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Occupationally-induced hearing loss.
Cincinnati, OH: U.S. Department of Health and Human Services, Public Health Service, Centers for Disease Control and Prevention, National Institute for Occupational Safety and Health, DHHS (NIOSH) Publication No. 2010-136, 2010 Mar; :1-2
There are an estimated 16 million people working in the Manufacturing Sector, which accounts for approximately 13% of the U.S. workforce. According to the Bureau of Labor Statistics, occupational hearing loss is the most commonly recorded occupational illness in manufacturing (17,700 cases out of 59,100 cases), accounting for 1 in 9 recordable illnesses. More than 72% of these occur among workers in Manufacturing. These numbers are particularly disturbing considering that a person's hearing loss must be determined to be work-related and the hearing loss must be severe enough that the worker has become hearing impaired, in order to be OSHA-recordable. Many more workers would have measurable occupational hearing loss but would not yet have become hearing impaired.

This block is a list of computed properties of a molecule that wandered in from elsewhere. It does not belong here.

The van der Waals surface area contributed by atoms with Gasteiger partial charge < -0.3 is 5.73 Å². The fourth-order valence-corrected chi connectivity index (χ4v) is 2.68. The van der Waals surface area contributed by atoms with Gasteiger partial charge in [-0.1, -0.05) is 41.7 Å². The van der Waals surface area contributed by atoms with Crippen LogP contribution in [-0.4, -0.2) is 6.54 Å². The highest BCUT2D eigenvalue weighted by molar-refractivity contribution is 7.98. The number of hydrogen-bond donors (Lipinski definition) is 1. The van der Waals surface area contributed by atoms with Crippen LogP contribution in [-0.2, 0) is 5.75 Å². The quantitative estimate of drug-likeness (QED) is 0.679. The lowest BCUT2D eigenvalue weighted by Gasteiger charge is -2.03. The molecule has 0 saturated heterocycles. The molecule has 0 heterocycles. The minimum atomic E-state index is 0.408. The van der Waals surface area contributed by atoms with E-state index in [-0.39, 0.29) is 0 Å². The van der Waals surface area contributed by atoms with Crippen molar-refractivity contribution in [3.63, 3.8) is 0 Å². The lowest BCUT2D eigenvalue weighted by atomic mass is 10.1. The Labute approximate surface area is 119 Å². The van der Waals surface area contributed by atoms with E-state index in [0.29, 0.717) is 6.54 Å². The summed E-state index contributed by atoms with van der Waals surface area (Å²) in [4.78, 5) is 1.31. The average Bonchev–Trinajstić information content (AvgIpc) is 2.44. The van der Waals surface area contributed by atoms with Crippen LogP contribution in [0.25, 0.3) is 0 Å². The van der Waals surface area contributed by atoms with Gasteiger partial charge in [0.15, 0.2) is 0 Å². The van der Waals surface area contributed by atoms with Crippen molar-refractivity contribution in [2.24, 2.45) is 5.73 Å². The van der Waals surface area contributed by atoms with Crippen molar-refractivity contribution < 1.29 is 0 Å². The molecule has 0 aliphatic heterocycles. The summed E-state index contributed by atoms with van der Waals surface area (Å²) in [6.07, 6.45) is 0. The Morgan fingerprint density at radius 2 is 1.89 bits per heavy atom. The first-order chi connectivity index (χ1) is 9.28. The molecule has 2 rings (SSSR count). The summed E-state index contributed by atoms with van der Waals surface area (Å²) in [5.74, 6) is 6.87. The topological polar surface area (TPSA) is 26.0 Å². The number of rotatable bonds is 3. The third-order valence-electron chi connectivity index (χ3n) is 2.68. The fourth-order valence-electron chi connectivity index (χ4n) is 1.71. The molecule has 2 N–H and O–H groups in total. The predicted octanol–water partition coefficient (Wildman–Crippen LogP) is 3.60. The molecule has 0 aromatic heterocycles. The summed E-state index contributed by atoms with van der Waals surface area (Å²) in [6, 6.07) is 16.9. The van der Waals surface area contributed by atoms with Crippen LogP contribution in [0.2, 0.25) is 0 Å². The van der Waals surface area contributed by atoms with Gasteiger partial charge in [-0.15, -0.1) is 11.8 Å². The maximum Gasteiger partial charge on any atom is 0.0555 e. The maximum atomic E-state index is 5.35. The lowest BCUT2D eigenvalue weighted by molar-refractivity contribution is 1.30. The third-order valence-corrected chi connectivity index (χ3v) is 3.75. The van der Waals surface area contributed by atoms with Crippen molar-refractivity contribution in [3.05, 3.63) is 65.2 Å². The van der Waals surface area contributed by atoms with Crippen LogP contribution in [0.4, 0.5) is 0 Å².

Noise-induced-hearing-loss; Noise-exposure; Hearing-conservation; Hearing-disorders; Hearing-impairment; Hearing-loss; Hearing-protection
Greg Lotz, National Institute for Occupational Safety and Health, 4676 Columbia Parkway, Mailstop C-22, Cincinnati, Ohio 45226-1998
NTIS Accession No.
DHHS (NIOSH) Publication No. 2010-136
National Institute for Occupational Safety and Health
Page last reviewed: May 5, 2020
Content source: National Institute for Occupational Safety and Health Education and Information Division